The Creative Planner
During a buyer meeting last year, we were presented with the opportunity to come up with a unique agenda that made scheduling fun and something people looked forward to. I immediately got to work designing art for each monthly page. I wanted to create a hand painted look to replace the boring monthly pages that feature a simple, geometric pattern and the name of the month typed out in an uninspiring font that the majority of agendas contain.
I began by making a list of the months with a corresponding shape that reminded me of each month. February obviously had to have hearts, March, four-leaf clovers- you get the gist. I then created templates for each shape and channeled my 5-year old self by cutting each and every one out of plain, white paper. Then, the fun really began. I purchased watercolors and brushes at a local art supply store, and began mixing up colors.
After every single shape was individually painted with its own unique color scheme, I scanned the painted paper straight to my computer. I then clipped out the shapes in Illustrator, and arranged them in my already laid out InDesign document. I had laid out the rest of the pages during my painting breaks (one can only paint for so long before carpal tunnel threatens its existence), and therefore needed only to pop my shapes on to their designated pages. I selected a fun font and color that complimented the color palette of that page, making sure that every page was completely unique of any other. After the inside of the agenda was finished, I designed a couple of sticker pages and a pocket to go in the front. After sending a PowerPoint presentation of my monthly pages, along with cover design options to the buyer, we were ready to begin production!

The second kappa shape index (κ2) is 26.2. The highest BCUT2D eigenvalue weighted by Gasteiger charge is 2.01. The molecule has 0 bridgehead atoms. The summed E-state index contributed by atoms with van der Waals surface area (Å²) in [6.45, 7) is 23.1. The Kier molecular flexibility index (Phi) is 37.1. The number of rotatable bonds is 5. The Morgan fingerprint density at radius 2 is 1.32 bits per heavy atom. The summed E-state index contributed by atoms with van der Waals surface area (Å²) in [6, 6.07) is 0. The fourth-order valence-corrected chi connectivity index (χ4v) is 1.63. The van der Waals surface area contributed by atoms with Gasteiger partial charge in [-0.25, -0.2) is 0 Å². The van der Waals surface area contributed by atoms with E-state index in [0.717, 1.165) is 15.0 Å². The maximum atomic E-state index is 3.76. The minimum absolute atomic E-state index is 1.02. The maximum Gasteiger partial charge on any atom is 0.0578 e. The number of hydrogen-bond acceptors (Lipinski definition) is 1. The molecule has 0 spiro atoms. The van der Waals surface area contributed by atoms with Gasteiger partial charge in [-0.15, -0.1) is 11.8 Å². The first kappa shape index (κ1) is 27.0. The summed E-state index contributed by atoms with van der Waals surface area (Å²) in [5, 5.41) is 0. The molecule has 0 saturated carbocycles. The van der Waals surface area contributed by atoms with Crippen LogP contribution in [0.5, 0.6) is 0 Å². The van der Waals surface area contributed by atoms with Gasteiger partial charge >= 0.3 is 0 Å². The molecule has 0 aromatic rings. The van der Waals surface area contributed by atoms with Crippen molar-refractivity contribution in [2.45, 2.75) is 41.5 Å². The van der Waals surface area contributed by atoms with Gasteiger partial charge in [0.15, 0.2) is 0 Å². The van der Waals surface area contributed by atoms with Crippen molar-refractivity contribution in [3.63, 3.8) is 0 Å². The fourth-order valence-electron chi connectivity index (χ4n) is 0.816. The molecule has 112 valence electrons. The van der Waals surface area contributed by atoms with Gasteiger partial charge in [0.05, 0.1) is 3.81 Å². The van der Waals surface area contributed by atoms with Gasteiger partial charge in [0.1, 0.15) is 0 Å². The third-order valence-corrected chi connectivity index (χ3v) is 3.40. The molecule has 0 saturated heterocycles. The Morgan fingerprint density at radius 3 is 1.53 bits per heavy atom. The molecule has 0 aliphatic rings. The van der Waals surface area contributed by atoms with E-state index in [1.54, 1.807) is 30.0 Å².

Here’s just a few of my favorite monthly pages.
Notes Section in Back (I glued actual sprinkles to my donut shapes after painting them.)
Overall, I think these agendas turned out really cute! They go on sale in stores starting next month so contact me if you’d like to know where you can purchase one.
“But like what do you even do?”
The majority of my friends and family have no idea what I do on a day to day basis. I’m writing this particular post as an example of the typical process of one of my projects.
We recently had an important meeting with one of our top clients who requested that we present some of our new journal designs, along with corresponding trend boards that explained why we chose the patterns and colors that we did. Below are a few of the journals that I designed for this meeting. I created these journals with our client’s customer demographic and age group in mind (they sell the majority of their journals to teenage girls between the ages of 13-18). I then styled and photographed them, and finally arranged them in a PowerPoint presentation next to their matching trend boards.
During the actual meeting, I presented my designs in person while explaining why I thought each would appeal to their particular customer. The meeting went great as a whole and now I wait with crossed fingers to see what they will select for their stores. Once they get back to me, I will have a few weeks to turn my designs into final art, select Pantone and foil colors, and create a specification sheet to send to our factory. After about a month, the factory will send me production samples of the product for me to approve. Once approved, the factory will continue production for the full amount of the order and then it will be shipped off in containers to the individual stores of the client.
Voilà, that’s how our journals are made!
DIY Foil Printing
Getting foil printed from a professional printing service can be pretty costly. I figured out a simple and cheap way to do it from the office or home, which allows me to present clients with more realistic mock ups of what their final product would look like.
You’ll need foil (I use gold, bronze, and silver), scissors, and non-stick tape.